Thursday, 21 March 2013

It Started With London, It Ended With Pissing In A Bucket. (As All The Best Posts Do).

London's awful, isn't it?

Well, OK, no. Not really. London is amazing. But there are definitely some elements of it that I detest. Numero uno - rush hour. I hate rush hour in London for two reasons. The first, unsurprisingly, is feeling like a baked bean in a tin that is being repeatedly shaken by an unrelenting two-year-old. Not that I don't enjoy engaging in accidental frotteurism, of course, because who doesn't love a stranger rubbing themselves up against them? I'd just like to have to option to disengage should I wish to. The second and most distressing reason is having to see, and occasionally inappropriately rub up against, people in expensive suits coming home from their successful jobs. These people never bothered me before, but over the years their age has gradually crept closer to mine, or mine to theirs - either way, one of these days, I am worried that I will bump into some degenerate imbecile from my secondary school and have to explain to them that, whilst they are in a top paid job that requires all of its employees to wear an expensive suit, I am still working in a farm shop and am on occasion required to turn up to work in a crocodile suit for Red Nose Day. (Don't get me wrong, getting to go to work in a crocodile suit absolutely made my week (I feel no need to embellish), but a person of higher esteem than myself may find this behaviour beneath them). It's not that I don't have the ability to find a better job, of course. I am full of that innovative spark that fancy employers are always looking for - only last week did I spend a significant amount of time thinking up hilarious names for future pets with my sister. For cats, we thought of David Meowie, Chairman Meow and Jean-Claw van Damme, for dogs, Virginia Woof and Alan Sation, for birds, Jack Quack, and for cows (we live in Yorkshire - we can't rule anything out), Moo Reed. I'm not going to lie and say these were all just thought up in one flash of inspiration - I've been sitting on Alan Sation for a good few years now, I'm just waiting for the right time to buy an alsation so I can use it. Surprisingly, that time has yet to present itself...

It's not just working 45 hour weeks that makes getting an alsation improbable, but also the fact that I cannot afford to buy and keep a large dog. Or a small dog, for that matter, even if I could keep it in my bag. I've recently begun to realise that, given that I am almost 23, I am way past the age of being able to cling on to my mum's social classification and I am actually now poor. I don't just mean that I don't have any money (which, incidentally, I don't), but I am classed as an actual poor person. A mere cog in the working class machine, scraping the barrel for beer money and bus fare.You know that scene in Say Anything when the dad is sat in the bath in his clothes, all wide eyes and bitten nails, dramatic music playing in the background because his credit card has been declined and he realises he's got no money? That's going to be me one day. Only I won't be sat in the bath, because I won't be able to afford one. I'll be sat on a deck chair in a 10ft by 10ft room that is only called the living room because it would seem incongruous to call it a walk-in wardrobe, which is what it more accurately resembles. If this were the olden days, I would be shivering in a one bedroom house (that I shared with my 7 kids and two other families), stealing loaves of bread from the market and pissing in a bucket in the garden.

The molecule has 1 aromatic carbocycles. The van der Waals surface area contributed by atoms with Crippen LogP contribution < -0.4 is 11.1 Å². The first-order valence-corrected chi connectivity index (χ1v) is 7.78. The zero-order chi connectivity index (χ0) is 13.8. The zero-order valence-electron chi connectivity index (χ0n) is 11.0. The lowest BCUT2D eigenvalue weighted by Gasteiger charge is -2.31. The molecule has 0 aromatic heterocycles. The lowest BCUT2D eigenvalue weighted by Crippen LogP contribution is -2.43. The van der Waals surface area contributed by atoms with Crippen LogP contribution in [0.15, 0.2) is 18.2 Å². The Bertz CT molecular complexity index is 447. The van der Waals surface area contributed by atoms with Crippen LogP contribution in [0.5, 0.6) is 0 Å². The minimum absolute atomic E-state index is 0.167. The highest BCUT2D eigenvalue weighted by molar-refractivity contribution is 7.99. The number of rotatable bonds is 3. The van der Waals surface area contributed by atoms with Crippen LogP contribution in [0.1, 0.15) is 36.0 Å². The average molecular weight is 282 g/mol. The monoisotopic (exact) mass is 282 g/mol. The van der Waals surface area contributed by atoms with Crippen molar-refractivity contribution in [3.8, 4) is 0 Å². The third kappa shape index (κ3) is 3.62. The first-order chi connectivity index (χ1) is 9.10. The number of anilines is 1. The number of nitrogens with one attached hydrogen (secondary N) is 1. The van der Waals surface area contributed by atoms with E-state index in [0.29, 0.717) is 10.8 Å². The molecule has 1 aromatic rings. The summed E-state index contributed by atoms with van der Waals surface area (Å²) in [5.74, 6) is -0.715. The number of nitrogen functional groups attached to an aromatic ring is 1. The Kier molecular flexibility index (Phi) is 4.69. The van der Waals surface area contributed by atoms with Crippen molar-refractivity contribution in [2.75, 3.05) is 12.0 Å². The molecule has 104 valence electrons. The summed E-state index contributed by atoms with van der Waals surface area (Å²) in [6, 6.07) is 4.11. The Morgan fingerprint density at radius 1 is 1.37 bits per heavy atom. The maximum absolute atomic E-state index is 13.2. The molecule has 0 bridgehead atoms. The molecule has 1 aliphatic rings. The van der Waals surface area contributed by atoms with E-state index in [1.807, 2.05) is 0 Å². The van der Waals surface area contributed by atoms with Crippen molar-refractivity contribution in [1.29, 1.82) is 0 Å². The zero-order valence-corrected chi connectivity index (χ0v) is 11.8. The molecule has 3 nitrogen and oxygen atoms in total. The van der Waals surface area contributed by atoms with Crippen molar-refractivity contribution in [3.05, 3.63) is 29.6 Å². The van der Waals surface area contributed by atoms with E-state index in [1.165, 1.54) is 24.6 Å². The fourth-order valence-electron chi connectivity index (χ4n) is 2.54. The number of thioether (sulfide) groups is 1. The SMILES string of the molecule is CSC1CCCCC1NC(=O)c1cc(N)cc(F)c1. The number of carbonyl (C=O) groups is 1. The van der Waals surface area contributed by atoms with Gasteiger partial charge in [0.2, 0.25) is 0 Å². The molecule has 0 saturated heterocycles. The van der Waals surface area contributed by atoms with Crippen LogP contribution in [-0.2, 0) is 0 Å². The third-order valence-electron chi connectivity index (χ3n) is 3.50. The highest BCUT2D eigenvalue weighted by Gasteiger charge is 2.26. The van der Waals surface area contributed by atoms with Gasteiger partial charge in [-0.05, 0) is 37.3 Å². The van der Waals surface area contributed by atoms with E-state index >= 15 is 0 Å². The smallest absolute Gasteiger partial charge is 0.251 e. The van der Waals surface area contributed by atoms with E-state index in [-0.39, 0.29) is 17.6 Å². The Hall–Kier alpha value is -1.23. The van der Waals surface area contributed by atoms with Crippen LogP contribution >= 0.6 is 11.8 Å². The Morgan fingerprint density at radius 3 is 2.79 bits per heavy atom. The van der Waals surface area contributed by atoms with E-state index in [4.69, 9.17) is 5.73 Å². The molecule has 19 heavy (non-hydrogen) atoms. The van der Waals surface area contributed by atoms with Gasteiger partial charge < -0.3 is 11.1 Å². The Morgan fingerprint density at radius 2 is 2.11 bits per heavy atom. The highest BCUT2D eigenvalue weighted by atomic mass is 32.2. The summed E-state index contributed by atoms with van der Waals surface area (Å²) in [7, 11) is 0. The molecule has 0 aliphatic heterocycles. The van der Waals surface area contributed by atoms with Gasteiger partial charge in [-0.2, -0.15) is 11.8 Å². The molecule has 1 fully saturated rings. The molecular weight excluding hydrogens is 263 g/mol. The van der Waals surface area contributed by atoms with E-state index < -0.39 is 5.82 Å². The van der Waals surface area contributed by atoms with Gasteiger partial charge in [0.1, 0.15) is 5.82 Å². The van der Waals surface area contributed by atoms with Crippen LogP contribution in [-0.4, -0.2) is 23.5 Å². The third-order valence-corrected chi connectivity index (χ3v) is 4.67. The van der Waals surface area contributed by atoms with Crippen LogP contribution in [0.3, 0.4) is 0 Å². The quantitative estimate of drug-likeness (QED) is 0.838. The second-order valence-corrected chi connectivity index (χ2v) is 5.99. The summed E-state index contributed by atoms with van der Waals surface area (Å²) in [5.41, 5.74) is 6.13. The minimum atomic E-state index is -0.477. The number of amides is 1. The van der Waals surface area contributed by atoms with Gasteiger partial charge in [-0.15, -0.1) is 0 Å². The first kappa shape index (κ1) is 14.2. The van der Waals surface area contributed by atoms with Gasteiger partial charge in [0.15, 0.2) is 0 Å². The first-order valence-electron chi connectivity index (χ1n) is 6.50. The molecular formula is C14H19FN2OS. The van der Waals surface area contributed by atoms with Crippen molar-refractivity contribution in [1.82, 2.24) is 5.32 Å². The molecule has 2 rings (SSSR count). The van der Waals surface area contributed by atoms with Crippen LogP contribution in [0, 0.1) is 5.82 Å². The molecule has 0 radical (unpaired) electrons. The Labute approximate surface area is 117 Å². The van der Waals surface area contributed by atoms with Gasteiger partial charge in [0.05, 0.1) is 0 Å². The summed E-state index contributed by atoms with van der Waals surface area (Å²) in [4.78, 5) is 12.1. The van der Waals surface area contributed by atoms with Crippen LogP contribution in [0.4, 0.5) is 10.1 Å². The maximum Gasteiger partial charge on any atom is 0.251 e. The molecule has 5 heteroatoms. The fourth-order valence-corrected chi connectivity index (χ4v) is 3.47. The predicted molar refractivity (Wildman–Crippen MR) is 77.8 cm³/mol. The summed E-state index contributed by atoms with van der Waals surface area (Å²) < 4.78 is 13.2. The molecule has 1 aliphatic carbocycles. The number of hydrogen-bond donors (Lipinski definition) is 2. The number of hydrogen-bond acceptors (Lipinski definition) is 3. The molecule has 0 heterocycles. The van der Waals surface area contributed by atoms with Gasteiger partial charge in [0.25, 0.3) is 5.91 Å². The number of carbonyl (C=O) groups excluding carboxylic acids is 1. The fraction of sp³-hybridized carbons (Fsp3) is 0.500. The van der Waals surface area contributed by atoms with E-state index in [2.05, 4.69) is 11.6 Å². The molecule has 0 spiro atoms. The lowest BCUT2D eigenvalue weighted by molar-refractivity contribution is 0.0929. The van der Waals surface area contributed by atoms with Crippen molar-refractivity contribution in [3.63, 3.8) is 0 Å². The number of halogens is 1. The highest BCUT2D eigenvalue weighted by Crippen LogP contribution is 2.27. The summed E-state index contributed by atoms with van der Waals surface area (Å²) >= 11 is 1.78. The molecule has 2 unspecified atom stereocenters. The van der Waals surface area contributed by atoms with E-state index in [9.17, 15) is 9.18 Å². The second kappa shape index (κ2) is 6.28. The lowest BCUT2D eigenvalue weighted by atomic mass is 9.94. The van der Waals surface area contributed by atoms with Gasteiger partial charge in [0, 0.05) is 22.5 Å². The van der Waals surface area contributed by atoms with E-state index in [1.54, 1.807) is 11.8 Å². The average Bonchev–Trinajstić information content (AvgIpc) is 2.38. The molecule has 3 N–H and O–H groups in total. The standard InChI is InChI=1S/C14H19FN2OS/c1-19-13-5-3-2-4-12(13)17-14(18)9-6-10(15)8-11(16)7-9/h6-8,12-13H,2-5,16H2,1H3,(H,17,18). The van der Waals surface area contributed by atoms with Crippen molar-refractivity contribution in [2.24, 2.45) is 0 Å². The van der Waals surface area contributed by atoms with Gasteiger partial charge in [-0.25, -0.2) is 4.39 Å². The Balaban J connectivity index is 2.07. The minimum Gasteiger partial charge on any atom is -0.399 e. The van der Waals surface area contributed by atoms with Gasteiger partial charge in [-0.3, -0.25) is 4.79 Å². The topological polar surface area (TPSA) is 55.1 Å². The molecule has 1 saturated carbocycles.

Monday, 18 March 2013

I Never Even Liked My Wisdom Teeth Anyway

Almost six weeks. That is how long it has been since I've written a blog, so before you all start thinking the worst and putting my face on the side of milk cartons, I thought I'd better whack one out and put your minds at ease. I know you've all been out of your minds with worry, and now you've realised that I'm not dead or missing, you might start feeling angry and hurt that I have left you in the lurch. Don't be sad, though. It's not you, it's me. I've been extremely busy lately (drinking coffee and listening to angsty nineties' female rock), but mostly I've just been very stressed and traumatised as my dentist informed me that I have to have my wisdom teeth ripped out of my face and I have not been able to think about anything else since.